Sexual Assault

Care of the Adult Patient After Sexual Assault

Many of you may have seen the recently published article by the New England Journal of Medicine, Care of the Adult Patient After Sexual Assault (it’s available as a free full text article in PDF form). It was posted on the IAFN Community site (for those of you who are members), along with some comments by the always thoughtful Elise Turner.

Our colleague, Mike Weaver asked me if I would cross-post (with the IAFN community site) some comments he had on this article, which you will find below. But before we get to that I want to say this: articles like this are a good tool to have in your arsenal, because even in the presence of a SANE program, our non-SANE colleagues, including ED physicians, who still interact with these patients, need to have a working understanding of what the medical-forensic issues are. Furthermore, sometimes we need to rely on these same colleagues to provide care for these patients because we  don’t have someone available from our own programs to do so. Particularly for programs having trouble covering  a schedule 24/7, investing in the education of your backup team (e.g. the ED staff) is a good use of resources and good patient care, along with being good for sustainability. (The argument that if we teach ED docs to do these well, we won’t have jobs is utter crap–it’s like arguing that if you as a manager surround yourself with people who are smarter than you, you will be replaced with one of them. Nonsense–it makes you a better leader, makes your program stronger.)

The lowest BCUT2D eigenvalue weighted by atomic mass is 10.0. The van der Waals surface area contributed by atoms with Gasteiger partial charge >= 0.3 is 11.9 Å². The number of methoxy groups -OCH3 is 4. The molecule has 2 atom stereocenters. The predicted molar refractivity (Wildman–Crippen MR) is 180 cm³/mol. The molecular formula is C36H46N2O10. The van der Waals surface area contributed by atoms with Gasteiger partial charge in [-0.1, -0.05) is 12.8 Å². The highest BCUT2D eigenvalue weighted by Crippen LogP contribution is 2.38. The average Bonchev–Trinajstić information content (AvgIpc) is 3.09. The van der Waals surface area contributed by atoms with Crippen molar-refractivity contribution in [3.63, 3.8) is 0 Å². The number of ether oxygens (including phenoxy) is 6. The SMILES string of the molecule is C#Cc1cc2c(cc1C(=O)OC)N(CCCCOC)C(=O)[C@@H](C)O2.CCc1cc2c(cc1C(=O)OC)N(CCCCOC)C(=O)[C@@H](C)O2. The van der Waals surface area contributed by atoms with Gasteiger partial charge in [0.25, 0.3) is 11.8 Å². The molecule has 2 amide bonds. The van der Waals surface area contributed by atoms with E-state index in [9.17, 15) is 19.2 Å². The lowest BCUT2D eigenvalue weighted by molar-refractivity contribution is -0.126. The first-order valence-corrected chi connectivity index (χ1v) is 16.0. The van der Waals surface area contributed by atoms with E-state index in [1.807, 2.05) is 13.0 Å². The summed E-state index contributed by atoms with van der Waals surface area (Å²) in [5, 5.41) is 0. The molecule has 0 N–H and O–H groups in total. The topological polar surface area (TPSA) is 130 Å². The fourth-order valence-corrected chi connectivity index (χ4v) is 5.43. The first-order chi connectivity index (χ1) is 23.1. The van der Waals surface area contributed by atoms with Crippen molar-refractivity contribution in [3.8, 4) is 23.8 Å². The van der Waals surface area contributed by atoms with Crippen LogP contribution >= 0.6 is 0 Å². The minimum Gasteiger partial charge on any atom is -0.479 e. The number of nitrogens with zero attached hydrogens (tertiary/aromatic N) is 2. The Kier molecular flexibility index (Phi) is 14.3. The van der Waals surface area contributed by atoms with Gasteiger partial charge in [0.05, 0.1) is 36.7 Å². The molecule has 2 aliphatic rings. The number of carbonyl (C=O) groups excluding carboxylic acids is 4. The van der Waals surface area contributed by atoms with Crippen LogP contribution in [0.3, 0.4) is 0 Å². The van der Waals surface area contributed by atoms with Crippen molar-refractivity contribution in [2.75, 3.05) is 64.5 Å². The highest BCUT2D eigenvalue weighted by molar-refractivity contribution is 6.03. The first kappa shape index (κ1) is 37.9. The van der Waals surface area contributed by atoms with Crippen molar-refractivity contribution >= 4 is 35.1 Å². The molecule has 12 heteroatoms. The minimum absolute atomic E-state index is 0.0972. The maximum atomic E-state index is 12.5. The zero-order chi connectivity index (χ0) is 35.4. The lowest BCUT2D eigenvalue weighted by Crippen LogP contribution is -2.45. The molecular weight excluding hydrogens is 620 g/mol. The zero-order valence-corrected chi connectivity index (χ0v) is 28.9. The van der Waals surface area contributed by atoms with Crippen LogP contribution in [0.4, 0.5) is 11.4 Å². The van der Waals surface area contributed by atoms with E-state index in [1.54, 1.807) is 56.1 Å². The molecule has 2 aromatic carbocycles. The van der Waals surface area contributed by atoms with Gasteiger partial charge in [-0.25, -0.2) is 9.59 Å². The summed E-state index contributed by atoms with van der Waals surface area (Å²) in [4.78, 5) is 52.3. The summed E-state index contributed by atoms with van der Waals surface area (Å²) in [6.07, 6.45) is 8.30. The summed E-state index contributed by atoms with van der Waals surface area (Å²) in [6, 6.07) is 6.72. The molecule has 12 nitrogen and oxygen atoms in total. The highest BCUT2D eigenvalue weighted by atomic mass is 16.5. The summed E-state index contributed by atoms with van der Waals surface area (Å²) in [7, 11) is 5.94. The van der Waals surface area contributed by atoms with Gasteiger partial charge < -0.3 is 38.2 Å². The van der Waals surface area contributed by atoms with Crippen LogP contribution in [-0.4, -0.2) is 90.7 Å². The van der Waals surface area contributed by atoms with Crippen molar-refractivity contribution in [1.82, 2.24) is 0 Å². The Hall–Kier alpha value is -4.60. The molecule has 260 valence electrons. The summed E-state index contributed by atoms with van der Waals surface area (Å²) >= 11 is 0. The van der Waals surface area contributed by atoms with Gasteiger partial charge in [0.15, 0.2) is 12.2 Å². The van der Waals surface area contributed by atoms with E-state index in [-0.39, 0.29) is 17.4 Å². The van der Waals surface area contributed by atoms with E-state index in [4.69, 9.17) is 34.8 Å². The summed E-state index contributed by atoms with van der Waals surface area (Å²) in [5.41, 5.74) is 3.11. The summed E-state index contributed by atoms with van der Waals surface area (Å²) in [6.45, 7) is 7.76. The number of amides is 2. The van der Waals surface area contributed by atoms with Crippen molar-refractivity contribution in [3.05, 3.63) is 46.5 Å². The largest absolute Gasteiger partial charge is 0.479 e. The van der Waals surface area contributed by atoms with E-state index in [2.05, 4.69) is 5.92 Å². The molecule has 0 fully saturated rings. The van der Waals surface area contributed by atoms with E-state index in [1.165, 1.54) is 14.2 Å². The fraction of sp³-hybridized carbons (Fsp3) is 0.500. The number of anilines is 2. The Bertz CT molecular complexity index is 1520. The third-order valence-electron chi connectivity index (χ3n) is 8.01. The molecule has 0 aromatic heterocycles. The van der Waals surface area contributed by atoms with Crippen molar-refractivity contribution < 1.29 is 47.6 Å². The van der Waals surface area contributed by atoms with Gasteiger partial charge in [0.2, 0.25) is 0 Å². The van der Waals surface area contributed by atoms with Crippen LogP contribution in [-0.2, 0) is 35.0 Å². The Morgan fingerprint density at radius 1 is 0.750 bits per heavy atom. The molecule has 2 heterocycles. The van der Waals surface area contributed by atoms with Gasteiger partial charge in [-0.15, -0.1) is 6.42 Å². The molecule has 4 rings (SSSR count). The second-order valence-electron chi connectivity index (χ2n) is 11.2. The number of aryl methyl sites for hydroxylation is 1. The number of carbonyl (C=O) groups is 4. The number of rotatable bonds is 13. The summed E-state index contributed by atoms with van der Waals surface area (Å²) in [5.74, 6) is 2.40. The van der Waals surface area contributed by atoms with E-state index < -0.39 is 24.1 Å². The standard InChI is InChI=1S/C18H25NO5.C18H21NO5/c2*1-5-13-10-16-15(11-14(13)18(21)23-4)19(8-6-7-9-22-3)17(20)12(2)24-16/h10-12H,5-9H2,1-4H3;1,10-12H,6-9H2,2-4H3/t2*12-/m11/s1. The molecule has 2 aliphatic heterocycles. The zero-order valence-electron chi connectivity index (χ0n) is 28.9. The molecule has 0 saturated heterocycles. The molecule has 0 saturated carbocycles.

From Dr. Weaver:

I’m happy to see the house of medicine devote time and scholarship to the speciality of forensics in sexual assault care.  As an important reference article, I would make note of two comments regarding time limits expressed in the article.  First, regarding the 96 hour limit for DFSA , the Society of Forensic Toxicologist (, recommended that time line be extended to 120 hours last year and the FBI has adopted that recommendation.

The second has to do with “the range from 72 – 120 hours” time limit to collect forensic evidence.  Without better clarity, it suggests that only someone showing up within 120 hours and wants to have evidence collected, should be referred to an ED or treatment center! So often this is simply reduced to a question asked by a screening clerk, e.g., how long ago did your assault occur. Patients are then turned away from any acute assessment because of some relatively arbitrary time interval. At Saint Luke’s, we do not ever turn anyone away who presents with the complaint of sexual assault. We “Start By Believing” and everyone has their absolutely essential sexual assault history obtained, and only then, is it determined what type of “evidence” should be sought for collection.  Clearly sperm in the cervix, DNA on clothing and important documentation of injury/bruising occurs past 120 hours.  Our program being the 1st private sexual assault center in the country has always taught, that without 1st seeking a thorough history, you don’t know what evidence you might find!

Finally, to view this decision from the patients perspective. How do they know (informed consent) if they “wish to have evidence collected?” Unless you allow these patients to be seen by a forensic examiner and an advocate, where their options can be appropriately explained, you have not provided “patient centered care.”  And if you send that patient on down the road.. they may never show up anywhere else again.

Michael L. Weaver, MD FACEP

Founding Board Member EVAW Int.

Past Chair, ACEP Forensic Section

Medical Director, Forensic Care Program

Saint Luke’s Health System

Kansas City, MO 64111

BTW, anyone who wants to comment on an issue, provide a guest post, or suggest topics for further discussion on this site need only contact me and we can talk further.